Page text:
How can sentinel navigation surgery abbreviate mediastinal lymph node dissection for lung cancer?

Hiroaki Nomori, Takashi Ohtsuka, Tsuguo Naruke, Keiichi Suemasu

Research output: Contribution to journalArticle

Abstract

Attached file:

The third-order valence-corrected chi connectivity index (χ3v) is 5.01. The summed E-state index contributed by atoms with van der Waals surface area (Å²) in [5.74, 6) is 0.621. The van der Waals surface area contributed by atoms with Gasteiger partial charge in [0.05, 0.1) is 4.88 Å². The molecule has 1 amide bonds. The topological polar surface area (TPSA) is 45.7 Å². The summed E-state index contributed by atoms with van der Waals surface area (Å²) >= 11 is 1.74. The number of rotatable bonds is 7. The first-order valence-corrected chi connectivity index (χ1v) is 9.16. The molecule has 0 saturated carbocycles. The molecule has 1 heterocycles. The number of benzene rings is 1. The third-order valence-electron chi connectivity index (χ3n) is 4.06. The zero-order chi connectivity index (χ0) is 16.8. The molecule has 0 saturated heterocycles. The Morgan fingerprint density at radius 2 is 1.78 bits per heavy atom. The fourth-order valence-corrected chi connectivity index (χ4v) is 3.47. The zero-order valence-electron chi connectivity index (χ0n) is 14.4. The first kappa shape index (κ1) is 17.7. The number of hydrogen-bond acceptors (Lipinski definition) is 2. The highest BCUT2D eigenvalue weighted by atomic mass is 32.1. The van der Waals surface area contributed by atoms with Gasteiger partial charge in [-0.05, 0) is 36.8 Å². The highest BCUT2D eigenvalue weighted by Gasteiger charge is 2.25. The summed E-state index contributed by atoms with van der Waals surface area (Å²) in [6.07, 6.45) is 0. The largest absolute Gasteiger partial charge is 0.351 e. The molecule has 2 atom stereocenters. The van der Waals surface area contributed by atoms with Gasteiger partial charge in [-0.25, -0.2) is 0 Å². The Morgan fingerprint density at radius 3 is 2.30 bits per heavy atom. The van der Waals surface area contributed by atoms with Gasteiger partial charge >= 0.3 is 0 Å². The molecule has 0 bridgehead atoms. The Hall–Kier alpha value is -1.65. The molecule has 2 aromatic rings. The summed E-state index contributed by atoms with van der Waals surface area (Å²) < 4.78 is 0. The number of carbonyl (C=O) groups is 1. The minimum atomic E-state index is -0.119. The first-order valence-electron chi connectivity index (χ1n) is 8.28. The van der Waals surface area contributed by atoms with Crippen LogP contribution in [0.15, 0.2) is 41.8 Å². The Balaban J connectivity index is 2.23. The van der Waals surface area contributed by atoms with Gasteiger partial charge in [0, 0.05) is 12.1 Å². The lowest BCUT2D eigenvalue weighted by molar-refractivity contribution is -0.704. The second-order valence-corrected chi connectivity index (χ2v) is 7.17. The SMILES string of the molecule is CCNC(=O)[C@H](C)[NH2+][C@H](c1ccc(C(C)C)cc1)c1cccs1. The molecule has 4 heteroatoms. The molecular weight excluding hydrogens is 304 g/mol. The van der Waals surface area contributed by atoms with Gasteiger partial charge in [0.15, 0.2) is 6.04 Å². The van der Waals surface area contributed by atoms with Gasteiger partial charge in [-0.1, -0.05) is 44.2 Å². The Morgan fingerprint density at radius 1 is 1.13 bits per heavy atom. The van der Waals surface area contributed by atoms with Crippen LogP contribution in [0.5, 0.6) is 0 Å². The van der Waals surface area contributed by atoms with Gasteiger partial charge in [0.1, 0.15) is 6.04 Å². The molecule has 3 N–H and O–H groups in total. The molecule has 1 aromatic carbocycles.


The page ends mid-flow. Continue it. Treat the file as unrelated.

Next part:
Sentinel nodes (SNs) were examined for 101 patients who had peripheral type non-small cell lung cancer less than 5 cm and had undergone systemic mediastinal lymph node dissection. The surgical procedure was lobectomy in 91, pneumonectomy in 3, and segmentectomy with lymph node dissection in 7. In the CT room, the site for RI injection was marked on the skin, and the angle and depth of the needle required to reach the peritumoral region was determined. The RI was then injected in the RI room. The radioactivity in the lymph nodes was counted before dissection (in vivo counting), and after dissection that (ex vivo counting). SNs were defined as any node for which the count was > or = 10 times than the background count. SN identification was finally based on ex vivo data. Of the 101 patients, SNs could be identified in 80 patients (80%). Patients whose SNs could not be identified had a significantly lower FEV1/FVC than those with identifiable SNs (p=0.025). Twenty six patients (33%) had SN in the mediastinum, the distribution of which depended on the lobe, ie the #4 lymph node station in the right upper lobe, the #4 in the right middle lobe, the #4 and 7 in the right lower lobe, the #5 in the left upper lobe, and the #7 in the left lower lobe. One false negative SN was detected in 25 patients with N 1 or N 2 disease (4%). In vivo and ex vivo counting showed 73% concurrence for the identification of SNs in mediastinal lymph node stations, of which rate was significantly higher than 40% in hilar lymph node stations (p<0.001). Conclusion: The SNs were identifiable in 80% of lung cancer patients, with 4% false negative by using a Tc-99 m tin-colloid. SNs were difficult to identify in patients with a low level of FEV1/FVC, such as those with chronic obstructive pulmonary disease. The in vivo identification of mediastinal SNs was reliable as much as the ex vivo. Therefore, the in vivo identification of SNs in the mediastinum could be useful approach to guide mediastinal lymph node sampling or dissection.